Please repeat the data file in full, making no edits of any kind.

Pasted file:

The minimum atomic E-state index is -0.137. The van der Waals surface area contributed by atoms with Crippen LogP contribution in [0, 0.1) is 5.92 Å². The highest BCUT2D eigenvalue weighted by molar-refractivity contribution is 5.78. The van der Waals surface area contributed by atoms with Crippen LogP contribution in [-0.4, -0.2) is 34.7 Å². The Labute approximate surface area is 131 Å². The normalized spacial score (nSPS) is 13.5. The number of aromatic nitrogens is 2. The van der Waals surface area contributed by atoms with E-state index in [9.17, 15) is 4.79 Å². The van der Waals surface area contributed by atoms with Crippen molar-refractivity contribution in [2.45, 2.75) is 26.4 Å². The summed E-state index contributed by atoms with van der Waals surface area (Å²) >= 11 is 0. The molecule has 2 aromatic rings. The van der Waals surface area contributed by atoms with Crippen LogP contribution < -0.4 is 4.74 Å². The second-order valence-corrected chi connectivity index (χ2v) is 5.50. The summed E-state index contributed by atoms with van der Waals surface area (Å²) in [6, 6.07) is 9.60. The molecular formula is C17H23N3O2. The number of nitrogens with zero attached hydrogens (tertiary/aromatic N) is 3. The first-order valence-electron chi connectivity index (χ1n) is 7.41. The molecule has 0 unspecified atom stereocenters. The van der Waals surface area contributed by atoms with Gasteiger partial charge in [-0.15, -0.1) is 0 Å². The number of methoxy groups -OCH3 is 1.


The minimum atomic E-state index is -0.137. The van der Waals surface area contributed by atoms with Crippen LogP contribution in [0, 0.1) is 5.92 Å². The highest BCUT2D eigenvalue weighted by molar-refractivity contribution is 5.78. The van der Waals surface area contributed by atoms with Crippen LogP contribution in [-0.4, -0.2) is 34.7 Å². The Labute approximate surface area is 131 Å². The normalized spacial score (nSPS) is 13.5. The number of aromatic nitrogens is 2. The van der Waals surface area contributed by atoms with E-state index in [9.17, 15) is 4.79 Å². The van der Waals surface area contributed by atoms with Crippen molar-refractivity contribution in [2.45, 2.75) is 26.4 Å². The summed E-state index contributed by atoms with van der Waals surface area (Å²) >= 11 is 0. The molecule has 2 aromatic rings. The van der Waals surface area contributed by atoms with Crippen LogP contribution < -0.4 is 4.74 Å². The second-order valence-corrected chi connectivity index (χ2v) is 5.50. The summed E-state index contributed by atoms with van der Waals surface area (Å²) in [6, 6.07) is 9.60. The molecular formula is C17H23N3O2. The number of nitrogens with zero attached hydrogens (tertiary/aromatic N) is 3. The first-order valence-electron chi connectivity index (χ1n) is 7.41. The molecule has 0 unspecified atom stereocenters. The van der Waals surface area contributed by atoms with Gasteiger partial charge in [-0.15, -0.1) is 0 Å². The number of methoxy groups -OCH3 is 1.